Know how to bring some excitement about the Tax Code into the church? Talk about the Johnson Amendment. However, as you read this blog, consider the possibility that the time is now for Church’s to give up their 501C3 status and consider 501C4 instead. The C4 status would remove the non-existent chokehold that some pastors and parishioners believe they have, while still maintaining many of the tax advantages that they currently receive as a C3.
After the election season of 1954, Lyndon Johnson (a Democrat) was upset that two businessmen (Frank Gannett and H.L. Hunt) had opposed him during his reelection bid through their charitable non for profit organizations. They had opposed him because they felt he was too soft on communism. This is, of course, during the height of McCarthyism. Nonetheless, Johnson’s ego and pride had been bruised by these two guys.
When a bill in the Senate was introduced to overhaul the tax code, Johnson added a few words to the tax code that would restrict affected organizations from endorsing or opposing political candidates. What later became known as the Johnson Amendment passed with no discussion and only a voice vote. It was actually a bi-partisan amendment, pushed by the GOP and signed off by President Eisenhower. When President Reagan revisited the Tax Code in 1986, it was decided to leave that amendment in there.
Out of twenty-nine 501c not-for-profit categories, Johnson only added language to muzzle the c3 category, which all churches are part of. Ironically, Johnson was not after the church, he was after those charitable organizations that had opposed him. The church, as a result, became an unintended victim.
This amendment made it “illegal” for pastors too include language in their sermons that might be construed to either support or endorse political candidates for office. However, while many agree about specific lines that cannot be crossed, what was not fully defined is how to decide what “oppose” or “support” fully means from an IRS code perspective; therefore, the analysis is somewhat subjective based on the IRS agents involved.
At conflict is the fact that the First Amendment of the US Constitution restricts the IRS from being the “pulpit police”. The truth of the matter is that the IRS is not allowed to dictate what a pastor can say from the pulpit. However (there it is again) – when a church applies for a 501C(3) status, there is a degree of honor to be expected from the church, that they will adhere to the agreements set forth in the 501C(3) section of the IRS code. A church DOES NOT have to apply for c3 status.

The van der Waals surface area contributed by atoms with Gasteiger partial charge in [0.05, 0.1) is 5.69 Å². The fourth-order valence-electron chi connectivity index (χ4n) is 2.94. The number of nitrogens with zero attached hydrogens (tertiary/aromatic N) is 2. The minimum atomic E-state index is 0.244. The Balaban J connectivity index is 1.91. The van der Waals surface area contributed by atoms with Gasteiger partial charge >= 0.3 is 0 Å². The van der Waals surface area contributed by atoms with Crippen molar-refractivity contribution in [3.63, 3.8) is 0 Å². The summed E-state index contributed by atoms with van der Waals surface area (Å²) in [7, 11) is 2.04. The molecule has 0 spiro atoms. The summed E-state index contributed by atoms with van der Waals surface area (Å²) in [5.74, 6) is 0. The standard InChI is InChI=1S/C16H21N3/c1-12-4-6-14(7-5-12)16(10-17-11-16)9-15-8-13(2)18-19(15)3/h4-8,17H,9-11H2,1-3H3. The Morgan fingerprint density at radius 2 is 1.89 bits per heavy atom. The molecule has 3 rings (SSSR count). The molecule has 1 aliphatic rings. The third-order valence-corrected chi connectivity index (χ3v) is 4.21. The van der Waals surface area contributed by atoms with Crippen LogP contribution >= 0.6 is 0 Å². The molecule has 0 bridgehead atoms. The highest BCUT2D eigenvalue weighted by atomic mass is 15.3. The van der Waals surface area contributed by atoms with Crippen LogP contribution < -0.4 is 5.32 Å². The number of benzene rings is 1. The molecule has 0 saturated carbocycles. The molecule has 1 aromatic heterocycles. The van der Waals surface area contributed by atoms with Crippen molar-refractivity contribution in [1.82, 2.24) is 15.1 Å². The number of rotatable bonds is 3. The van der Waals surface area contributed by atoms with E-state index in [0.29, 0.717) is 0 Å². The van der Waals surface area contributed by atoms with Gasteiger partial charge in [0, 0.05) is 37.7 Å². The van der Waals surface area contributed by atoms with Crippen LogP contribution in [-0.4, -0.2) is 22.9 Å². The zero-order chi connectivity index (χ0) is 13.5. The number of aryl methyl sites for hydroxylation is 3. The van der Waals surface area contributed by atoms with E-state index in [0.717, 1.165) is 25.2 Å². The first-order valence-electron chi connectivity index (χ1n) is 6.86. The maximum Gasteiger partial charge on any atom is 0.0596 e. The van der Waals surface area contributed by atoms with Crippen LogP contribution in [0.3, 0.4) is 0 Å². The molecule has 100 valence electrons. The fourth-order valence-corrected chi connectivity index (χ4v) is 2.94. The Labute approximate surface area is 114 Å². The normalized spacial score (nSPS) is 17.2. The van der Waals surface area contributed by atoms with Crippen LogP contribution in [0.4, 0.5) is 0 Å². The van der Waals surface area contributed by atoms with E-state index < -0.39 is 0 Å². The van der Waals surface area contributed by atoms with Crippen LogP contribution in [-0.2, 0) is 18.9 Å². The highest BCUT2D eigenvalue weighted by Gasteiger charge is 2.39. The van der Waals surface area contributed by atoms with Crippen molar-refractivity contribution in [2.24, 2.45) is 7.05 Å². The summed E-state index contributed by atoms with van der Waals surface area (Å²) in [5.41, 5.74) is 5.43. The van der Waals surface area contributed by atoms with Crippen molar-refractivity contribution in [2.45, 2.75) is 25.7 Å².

Since 2008, 3000 pastors, along with the Alliance Defending Freedom (ADF) have publicly endorsed or supported political candidates from the pulpit. They recorded these sermons and mailed them directly to the IRS. As of late 2018, the IRS has not taken any action against any of them – not one. Many agree that this is primarily due to man power issues at the IRS. However, in 1995, the IRS did go after a church in upstate New York that ran active campaigns against Bill Clinton. That church did lose its tax exempt status.
The bottom line is that the First Amendment protects what pastors can, and cannot say, from the pulpit. But, many pastors have bought into the Johnson Amendment anyway, primarily because of the tax exempt status. I wonder how many churches would be willing, or capable, to toss away their tax exempt status to take back some of their religious liberty? How many churches would survive, or die, as a result?
I heard a pastor tell me over the last few weeks that he believes in the Separation of Church and State, which does not exist. Separation of Church and State (a misappropriated statement from Thomas Jefferson) is sometimes confused with the establishment clause. The First Amendment’s Establishment Clause prohibits the government from making any law “respecting an establishment of religion.” This clause not only forbids the government from establishing an official religion, but also prohibits government actions that unduly favor one religion over another. From a pastors perspective, there you go – that’s all there is.
Fortunately, even with 501C3 status, Pastors are NOT restricted from discussing government or cultural affairs. We have bought into the myth that pastors must remain silent. Because the church has remained – almost – silent over the last 60 years or so, we have a new generation of church goers that have been raised up into a myth that has become their reality. The result is that because we have a silent pulpit, we now have a silent pew. A silent pew has resulted in an uninformed electorate. An uninformed electorate will never know what God might have to say about how civil government should be run.
It generally boils down to the basic principal of government versus liberty, and liberty should always win.
This begs a good question: If the church could reconstruct government today – what would it look like? As I believe that church denominational lines have been drawn along political lines, I am not sure that the church today, in the US, could reconstruct government. That is my opinion anyway.
We love all of you. God bless.